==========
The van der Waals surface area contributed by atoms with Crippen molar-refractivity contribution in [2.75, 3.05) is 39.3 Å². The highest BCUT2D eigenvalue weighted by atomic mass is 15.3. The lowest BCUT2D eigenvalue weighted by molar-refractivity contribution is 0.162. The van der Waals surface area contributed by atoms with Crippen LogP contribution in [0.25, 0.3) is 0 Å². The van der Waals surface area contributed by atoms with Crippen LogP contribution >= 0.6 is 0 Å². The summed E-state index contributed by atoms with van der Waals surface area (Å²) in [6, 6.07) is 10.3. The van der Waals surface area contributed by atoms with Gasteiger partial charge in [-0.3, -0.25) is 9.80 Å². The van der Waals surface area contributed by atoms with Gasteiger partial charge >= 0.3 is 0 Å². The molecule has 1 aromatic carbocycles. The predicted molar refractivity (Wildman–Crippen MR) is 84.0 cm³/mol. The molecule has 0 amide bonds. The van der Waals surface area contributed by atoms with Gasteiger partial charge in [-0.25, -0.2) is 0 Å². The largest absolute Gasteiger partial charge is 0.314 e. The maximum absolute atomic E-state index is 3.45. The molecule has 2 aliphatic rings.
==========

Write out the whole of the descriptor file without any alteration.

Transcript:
The van der Waals surface area contributed by atoms with Crippen molar-refractivity contribution in [2.75, 3.05) is 39.3 Å². The highest BCUT2D eigenvalue weighted by atomic mass is 15.3. The lowest BCUT2D eigenvalue weighted by molar-refractivity contribution is 0.162. The van der Waals surface area contributed by atoms with Crippen LogP contribution in [0.25, 0.3) is 0 Å². The van der Waals surface area contributed by atoms with Crippen LogP contribution >= 0.6 is 0 Å². The summed E-state index contributed by atoms with van der Waals surface area (Å²) in [6, 6.07) is 10.3. The van der Waals surface area contributed by atoms with Gasteiger partial charge in [-0.3, -0.25) is 9.80 Å². The van der Waals surface area contributed by atoms with Gasteiger partial charge >= 0.3 is 0 Å². The molecule has 1 aromatic carbocycles. The predicted molar refractivity (Wildman–Crippen MR) is 84.0 cm³/mol. The molecule has 0 amide bonds. The van der Waals surface area contributed by atoms with Gasteiger partial charge in [-0.25, -0.2) is 0 Å². The largest absolute Gasteiger partial charge is 0.314 e. The maximum absolute atomic E-state index is 3.45. The molecule has 2 aliphatic rings.